A team from CMU's Robotics Institute used affordances to teach robots how to interact with objects. (Image: Courtesy of the researchers)

Carnegie Mellon University researchers have enabled robots to learn household chores by watching videos of people performing everyday tasks in their homes.

The research could help improve the utility of robots in the home, allowing them to assist people with tasks like cooking and cleaning. Two robots successfully learned 12 tasks including opening a drawer, oven door and lid; taking a pot off the stove; and picking up a telephone, vegetable, or can of soup.

"The robot can learn where and how humans interact with different objects through watching videos," said Deepak Pathak, an assistant professor in the Robotics Institute at CMU's School of Computer Science. "From this knowledge, we can train a model that enables two robots to complete similar tasks in varied environments."

Current methods of training robots require either the manual demonstration of tasks by humans or extensive training in a simulated environment. Both are time consuming and prone to failure. Past research by Pathak and his students demonstrated a novel method in which robots learn from observing humans complete tasks. However, WHIRL, short for In-the-Wild Human Imitating Robot Learning, required the human to complete the task in the same environment as the robot.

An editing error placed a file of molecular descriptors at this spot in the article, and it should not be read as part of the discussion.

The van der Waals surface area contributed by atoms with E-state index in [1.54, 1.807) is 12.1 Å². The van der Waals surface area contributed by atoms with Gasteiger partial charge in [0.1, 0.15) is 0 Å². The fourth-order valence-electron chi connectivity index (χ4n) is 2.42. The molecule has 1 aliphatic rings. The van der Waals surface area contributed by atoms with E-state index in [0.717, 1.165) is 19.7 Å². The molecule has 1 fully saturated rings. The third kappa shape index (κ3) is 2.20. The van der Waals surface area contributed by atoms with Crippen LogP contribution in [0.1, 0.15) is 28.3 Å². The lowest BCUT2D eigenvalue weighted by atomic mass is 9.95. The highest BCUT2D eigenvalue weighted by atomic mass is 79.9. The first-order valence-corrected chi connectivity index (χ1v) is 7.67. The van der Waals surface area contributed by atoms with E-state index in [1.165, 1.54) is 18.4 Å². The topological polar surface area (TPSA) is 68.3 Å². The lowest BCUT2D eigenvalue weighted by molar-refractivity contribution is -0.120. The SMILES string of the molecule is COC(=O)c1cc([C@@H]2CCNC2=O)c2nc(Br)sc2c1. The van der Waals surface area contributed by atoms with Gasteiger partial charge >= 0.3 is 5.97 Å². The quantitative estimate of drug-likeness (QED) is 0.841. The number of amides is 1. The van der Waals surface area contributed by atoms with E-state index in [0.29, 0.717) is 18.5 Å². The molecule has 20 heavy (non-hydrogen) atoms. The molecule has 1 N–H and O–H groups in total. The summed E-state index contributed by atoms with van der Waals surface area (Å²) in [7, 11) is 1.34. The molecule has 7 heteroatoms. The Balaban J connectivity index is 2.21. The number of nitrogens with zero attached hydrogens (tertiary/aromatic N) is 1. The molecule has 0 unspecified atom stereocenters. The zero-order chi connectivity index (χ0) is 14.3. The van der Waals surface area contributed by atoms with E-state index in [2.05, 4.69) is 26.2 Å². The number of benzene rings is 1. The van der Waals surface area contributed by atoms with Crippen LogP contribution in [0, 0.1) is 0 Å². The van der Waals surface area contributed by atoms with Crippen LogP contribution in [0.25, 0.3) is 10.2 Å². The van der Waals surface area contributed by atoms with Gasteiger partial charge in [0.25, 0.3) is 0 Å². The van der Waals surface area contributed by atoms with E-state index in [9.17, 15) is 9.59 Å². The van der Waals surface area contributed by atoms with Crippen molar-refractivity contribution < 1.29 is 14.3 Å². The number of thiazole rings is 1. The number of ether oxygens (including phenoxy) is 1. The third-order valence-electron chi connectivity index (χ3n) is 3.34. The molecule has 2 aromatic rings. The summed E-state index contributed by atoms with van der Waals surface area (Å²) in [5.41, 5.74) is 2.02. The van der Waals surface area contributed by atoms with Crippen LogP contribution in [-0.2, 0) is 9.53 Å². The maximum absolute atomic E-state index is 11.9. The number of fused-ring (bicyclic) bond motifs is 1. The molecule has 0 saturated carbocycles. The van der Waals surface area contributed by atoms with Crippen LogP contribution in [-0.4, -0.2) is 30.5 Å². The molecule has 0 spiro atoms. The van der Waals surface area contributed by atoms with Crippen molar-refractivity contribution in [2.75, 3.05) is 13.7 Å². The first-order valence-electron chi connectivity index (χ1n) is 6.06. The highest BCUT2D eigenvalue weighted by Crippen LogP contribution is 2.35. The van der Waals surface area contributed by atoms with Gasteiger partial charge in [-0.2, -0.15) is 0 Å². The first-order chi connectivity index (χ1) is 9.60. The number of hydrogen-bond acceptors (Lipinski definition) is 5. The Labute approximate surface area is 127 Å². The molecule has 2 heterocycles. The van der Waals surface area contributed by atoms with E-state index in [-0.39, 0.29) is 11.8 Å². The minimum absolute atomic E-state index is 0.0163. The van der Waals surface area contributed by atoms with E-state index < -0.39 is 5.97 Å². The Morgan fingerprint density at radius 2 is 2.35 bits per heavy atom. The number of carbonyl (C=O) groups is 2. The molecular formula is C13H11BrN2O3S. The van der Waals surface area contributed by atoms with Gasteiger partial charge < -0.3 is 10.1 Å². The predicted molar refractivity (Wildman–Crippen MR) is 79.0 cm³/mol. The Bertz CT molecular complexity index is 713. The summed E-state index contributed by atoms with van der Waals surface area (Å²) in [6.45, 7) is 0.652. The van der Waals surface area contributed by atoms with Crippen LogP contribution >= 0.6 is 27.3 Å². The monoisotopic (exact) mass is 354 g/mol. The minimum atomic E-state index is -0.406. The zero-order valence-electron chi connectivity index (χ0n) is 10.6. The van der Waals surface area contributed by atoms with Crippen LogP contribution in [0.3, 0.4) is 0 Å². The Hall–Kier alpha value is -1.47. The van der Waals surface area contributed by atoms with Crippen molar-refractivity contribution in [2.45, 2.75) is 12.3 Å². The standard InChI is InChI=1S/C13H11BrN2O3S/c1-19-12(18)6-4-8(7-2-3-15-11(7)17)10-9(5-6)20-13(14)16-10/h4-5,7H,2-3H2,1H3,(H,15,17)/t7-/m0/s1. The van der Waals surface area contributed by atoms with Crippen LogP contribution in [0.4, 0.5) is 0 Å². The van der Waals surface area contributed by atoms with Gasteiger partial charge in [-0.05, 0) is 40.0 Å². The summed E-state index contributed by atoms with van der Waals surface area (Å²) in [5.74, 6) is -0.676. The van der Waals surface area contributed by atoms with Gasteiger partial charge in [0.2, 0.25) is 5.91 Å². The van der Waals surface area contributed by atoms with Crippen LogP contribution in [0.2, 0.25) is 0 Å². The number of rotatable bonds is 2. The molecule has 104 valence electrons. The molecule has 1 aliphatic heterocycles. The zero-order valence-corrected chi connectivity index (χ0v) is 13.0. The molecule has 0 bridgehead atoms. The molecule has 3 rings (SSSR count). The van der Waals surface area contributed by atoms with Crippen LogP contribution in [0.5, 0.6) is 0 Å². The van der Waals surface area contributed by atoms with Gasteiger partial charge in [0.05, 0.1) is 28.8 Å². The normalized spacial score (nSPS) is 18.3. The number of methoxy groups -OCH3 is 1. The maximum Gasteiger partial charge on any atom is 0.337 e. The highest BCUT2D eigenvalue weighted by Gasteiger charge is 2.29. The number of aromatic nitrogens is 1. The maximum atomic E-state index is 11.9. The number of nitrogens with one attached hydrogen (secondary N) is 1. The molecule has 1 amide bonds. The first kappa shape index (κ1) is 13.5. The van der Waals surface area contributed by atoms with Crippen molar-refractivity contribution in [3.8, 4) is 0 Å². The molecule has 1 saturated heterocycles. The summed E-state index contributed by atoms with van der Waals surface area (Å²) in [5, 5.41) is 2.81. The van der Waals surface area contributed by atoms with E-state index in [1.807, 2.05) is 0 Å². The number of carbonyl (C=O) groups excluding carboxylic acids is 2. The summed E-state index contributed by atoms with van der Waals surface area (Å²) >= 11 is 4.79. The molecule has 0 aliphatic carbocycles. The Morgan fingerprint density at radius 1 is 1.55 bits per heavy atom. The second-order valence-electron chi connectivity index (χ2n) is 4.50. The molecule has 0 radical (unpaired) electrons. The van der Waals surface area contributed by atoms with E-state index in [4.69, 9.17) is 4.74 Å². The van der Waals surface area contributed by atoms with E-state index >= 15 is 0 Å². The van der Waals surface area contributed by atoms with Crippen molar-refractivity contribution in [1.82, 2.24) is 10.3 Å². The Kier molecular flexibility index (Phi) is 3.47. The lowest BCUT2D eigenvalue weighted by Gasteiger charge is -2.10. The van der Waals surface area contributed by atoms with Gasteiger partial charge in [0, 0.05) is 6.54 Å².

Pathak's latest work, Vision-Robotics Bridge, or VRB for short, builds on and improves WHIRL. The new model eliminates the necessity of human demonstrations as well as the need for the robot to operate within an identical environment. Like WHIRL, the robot still requires practice to master a task. The team’s research showed it can learn a new task in as little as 25 minutes.

"We were able to take robots around campus and do all sorts of tasks," said Shikhar Bahl, a Ph.D. student in robotics. "Robots can use this model to curiously explore the world around them. Instead of just flailing its arms, a robot can be more direct with how it interacts."

To teach the robot how to interact with an object, the team applied the concept of affordances. Affordances have their roots in psychology and refer to what an environment offers an individual. The concept has been extended to design of human-computer interaction to refer to potential actions perceived by an individual.

For VRB, affordances define where and how a robot might interact with an object based on human behavior. For example, as a robot watches a human open a drawer, it identifies the contact points — the handle — and the direction of the drawer's movement — straight out from the starting location. After watching several videos of humans opening drawers, the robot can determine how to open any drawer.

The team used videos from large datasets such as Ego4D and Epic Kitchens. Ego4D has nearly 4,000 hours of egocentric videos of daily activities from across the world. Researchers at CMU helped collect some of these videos. Epic Kitchens features similar videos capturing cooking, cleaning, and other kitchen tasks. Both datasets are intended to help train computer vision models.

"We are using these datasets in a new and different way,” Bahl said. “This work could enable robots to learn from the vast amount of internet and YouTube videos available."